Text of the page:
Archive

No. 2, 2009

Igor Beketov ,
General Director of the LUKOIL Charity Fund

FOR THE COMMON GOOD


Competitions for social and cultural projects are an effective mechanism for distributing LUKOIL charitable funds

Since the first days of its existence, LUKOIL has, through its own Charity Fund, developed and implemented various programs for improving the social climate in the areas where it operates. One form of the Company's social partnership with the areas in which it operates is competitions for social and cultural projects whose aim is to support initiatives by members of local communities to solve the real problems faced by Russia's regions today, and to improve the quality of our charitable aid.

The principles of LUKOIL's Social Code

The competition mechanism for distributing the Company's charitable funds was first used by LUKOIL in 2002. This coincided with the adoption of the LUKOIL Social Code, in which the principles for its collaboration with Russia's regions were set forth. The most important of these was social partnership. One mechanism for realizing this partnership was the Competition for Social and Cultural Projects.

The main task of the competition was to stimulate social initiatives and create the conditions for building a broad class of active citizens capable of independently solving their own problems, and the problems of their communities.

The project-based approach to this task is one possible way of raising the effectiveness of organizations working in the social sector. The format of the competition calls for close cooperation both with government agencies at the regional level and with local authorities, along with involving noncommercial organizations and the ordinary people who actually live in Russia's regions in the solving of social problems.

The procedure for holding competitions in all of Russia's regions is governed by a single system. A competition commission, consisting of representatives of the heads of local government agencies, public and municipal organizations, deputies of local representative organs, and LUKOIL representatives, is set up to judge the results of each competition. Expert groups are created to organize consultations, accept applications, act as judges, and oversee projects. These expert groups are made up of regional representatives of LUKOIL's public relations department, deputy chairmen of the Company's unified trade union organization, and municipal regions' deputy directors for social problems.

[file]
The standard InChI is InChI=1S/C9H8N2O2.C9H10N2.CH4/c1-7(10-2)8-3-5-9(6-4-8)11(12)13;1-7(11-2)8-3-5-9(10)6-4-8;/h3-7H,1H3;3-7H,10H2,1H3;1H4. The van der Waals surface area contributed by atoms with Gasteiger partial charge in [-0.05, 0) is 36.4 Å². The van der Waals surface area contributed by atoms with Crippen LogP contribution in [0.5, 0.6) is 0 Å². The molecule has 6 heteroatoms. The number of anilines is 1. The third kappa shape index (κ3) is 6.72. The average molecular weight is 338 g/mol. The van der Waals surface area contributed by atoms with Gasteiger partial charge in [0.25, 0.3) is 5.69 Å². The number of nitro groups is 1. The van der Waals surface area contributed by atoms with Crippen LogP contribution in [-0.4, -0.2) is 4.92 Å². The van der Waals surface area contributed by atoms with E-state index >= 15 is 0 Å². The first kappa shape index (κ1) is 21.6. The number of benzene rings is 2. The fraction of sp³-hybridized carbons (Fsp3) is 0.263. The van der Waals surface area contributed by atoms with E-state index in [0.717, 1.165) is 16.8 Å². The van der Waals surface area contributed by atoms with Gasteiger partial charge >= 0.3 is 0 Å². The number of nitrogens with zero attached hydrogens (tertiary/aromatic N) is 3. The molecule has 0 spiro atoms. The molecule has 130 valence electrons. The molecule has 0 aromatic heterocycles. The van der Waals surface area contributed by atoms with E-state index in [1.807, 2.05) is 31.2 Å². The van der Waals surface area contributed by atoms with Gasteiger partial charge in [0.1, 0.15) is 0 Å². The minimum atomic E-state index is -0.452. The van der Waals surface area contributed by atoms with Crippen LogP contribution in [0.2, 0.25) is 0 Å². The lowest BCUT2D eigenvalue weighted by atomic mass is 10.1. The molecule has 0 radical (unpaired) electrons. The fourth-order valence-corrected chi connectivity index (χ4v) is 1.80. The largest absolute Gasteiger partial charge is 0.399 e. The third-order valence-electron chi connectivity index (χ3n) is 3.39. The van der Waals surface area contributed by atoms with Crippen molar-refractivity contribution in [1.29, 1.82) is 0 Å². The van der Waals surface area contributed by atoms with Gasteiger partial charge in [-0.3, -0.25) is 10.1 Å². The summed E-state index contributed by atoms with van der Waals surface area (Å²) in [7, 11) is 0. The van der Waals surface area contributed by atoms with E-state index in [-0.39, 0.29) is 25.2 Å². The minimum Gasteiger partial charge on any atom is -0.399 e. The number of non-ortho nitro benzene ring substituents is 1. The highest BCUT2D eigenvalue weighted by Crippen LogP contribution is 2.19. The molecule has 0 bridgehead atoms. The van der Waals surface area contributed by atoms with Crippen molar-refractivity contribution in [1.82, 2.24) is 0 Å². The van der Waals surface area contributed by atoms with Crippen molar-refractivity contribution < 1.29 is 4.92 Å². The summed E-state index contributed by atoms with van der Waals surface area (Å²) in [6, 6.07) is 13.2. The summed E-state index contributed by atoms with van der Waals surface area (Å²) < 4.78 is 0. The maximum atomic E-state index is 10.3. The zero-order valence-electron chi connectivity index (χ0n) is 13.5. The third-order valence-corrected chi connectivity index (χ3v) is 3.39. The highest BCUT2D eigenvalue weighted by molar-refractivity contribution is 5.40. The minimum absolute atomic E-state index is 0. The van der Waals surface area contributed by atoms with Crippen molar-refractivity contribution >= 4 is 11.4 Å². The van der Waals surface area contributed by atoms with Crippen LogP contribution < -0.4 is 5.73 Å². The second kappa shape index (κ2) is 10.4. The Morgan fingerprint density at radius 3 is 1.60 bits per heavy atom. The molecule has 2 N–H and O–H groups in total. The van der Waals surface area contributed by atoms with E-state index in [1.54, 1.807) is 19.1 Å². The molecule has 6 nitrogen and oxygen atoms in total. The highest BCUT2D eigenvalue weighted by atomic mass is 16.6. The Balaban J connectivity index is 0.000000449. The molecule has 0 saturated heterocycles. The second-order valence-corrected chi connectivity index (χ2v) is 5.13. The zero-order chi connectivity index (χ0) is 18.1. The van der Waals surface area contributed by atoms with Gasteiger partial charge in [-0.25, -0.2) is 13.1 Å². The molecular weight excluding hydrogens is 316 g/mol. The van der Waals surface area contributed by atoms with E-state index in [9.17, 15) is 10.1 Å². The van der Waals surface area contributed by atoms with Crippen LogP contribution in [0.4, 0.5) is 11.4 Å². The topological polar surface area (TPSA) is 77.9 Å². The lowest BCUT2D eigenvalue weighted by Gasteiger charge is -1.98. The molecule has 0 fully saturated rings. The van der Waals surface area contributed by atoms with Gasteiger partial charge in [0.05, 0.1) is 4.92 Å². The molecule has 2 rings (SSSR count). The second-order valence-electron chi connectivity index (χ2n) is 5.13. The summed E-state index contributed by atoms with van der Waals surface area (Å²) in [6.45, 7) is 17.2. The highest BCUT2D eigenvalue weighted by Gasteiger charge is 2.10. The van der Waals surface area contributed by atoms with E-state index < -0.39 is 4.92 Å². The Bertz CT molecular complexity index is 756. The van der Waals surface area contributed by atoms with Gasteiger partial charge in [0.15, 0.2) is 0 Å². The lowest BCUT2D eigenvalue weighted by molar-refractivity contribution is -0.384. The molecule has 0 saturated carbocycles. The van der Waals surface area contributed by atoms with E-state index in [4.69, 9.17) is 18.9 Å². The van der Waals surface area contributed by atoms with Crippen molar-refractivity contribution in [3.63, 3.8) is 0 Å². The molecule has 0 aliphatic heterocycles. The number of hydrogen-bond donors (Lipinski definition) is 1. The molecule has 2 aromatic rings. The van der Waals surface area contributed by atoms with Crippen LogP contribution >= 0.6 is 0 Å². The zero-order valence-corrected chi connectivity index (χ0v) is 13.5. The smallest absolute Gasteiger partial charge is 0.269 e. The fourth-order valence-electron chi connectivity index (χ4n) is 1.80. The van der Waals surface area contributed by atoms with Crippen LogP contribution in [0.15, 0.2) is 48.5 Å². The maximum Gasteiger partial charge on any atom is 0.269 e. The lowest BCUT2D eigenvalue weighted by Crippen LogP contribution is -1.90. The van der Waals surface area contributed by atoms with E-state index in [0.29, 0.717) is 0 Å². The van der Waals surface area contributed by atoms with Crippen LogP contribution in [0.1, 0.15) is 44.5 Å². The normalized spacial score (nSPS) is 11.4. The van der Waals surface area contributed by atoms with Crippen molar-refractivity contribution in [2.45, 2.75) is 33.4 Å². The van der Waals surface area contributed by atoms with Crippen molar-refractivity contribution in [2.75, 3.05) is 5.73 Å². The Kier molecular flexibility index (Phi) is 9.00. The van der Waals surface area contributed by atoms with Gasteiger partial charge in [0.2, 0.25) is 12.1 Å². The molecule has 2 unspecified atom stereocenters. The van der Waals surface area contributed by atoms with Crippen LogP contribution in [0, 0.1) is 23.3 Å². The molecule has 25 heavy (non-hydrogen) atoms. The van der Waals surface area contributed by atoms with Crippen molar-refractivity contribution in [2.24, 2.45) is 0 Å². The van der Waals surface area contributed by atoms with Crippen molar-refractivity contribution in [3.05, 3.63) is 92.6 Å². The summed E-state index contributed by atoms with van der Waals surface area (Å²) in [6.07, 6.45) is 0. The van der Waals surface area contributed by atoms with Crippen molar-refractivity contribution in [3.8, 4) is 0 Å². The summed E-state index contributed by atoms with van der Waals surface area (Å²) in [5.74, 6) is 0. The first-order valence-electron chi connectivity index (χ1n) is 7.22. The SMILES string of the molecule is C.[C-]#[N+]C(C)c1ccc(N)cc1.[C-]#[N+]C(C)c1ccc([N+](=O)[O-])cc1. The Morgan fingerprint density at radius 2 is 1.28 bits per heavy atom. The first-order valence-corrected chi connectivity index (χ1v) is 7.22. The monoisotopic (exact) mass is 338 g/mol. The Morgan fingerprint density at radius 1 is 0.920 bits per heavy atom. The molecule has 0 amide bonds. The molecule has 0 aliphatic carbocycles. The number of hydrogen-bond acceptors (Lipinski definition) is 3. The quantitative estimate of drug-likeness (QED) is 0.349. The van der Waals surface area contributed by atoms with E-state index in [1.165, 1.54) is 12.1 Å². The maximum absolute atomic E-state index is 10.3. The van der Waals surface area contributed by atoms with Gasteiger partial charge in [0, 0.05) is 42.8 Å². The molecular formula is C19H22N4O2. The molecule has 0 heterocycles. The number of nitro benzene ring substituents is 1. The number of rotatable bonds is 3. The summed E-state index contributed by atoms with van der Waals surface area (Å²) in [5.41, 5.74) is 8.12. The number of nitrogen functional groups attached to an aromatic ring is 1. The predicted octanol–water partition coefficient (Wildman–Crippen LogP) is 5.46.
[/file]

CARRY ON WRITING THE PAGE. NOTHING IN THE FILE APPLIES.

After the projects have been studied by the expert groups, they are presented to a commission, at whose meetings the results of the competition are decided and the winners are determined. One contest principle is cofinancing. A mandatory condition for receiving a grant is that each organization applying contributes no less than 30% of the requested sum.

Financing from LUKOIL is an incentive for the contestants to solicit additional funds: they must seek out other organizations that are willing to bankroll their projects and interested in the announced results. This mechanism for partnership between business, the public, and government agencies is today increasingly attractive to small and medium-sized businesses. It is calculated that every ruble invested by oil companies in social projects returns up to three rubles in additional investments.

Each annual competition for social and cultural projects has several categories. The names of these categories are the same for all regions: Ecology, Charity, Culture and Art, Physical Culture, Sport, and Tourism, and My Native Region. In Russia, 2008 was declared the Year of the Family, and the additional category of Family Values was added. It rewarded the best projects aimed at popularizing family values. In 2009, a special category dedicated to the Year of Youth will be offered.

The Competition for Cultural and Social Projects is now held in ten different constituent entities of the Russian Federation. The number of participants is continually growing. In seven years, the competition has received some 6,000 applications; of these, more than 1,000 socially-oriented projects totaling more than 200 million rubles have been realized. In 2008, the competition's budget was 25 times larger than it was in 2002, and more than 300 projects, carefully selected out of 1,600 applications, received grants.

For several years now, the competition has gotten high marks from the public, the business community, and the government. In 2007 and 2008, LUKOIL's Competition for Social and Cultural Projects program was a winner in the annual Corporate Donor of Russia competition, in the category of Best Program for Realizing Trilateral Cooperation between Business, Noncommercial Organizations, and Regional (Local) Government Agencies. The competition is held on the initiative of the RF Ministry for Economic Development, the Donors' Forum, the Russian Union of Industrialists and Entrepreneurs (RUIE), and the RF Public Chamber Commission on Problems in the Development of Charity, Charitable Organizations, and Volunteer Work.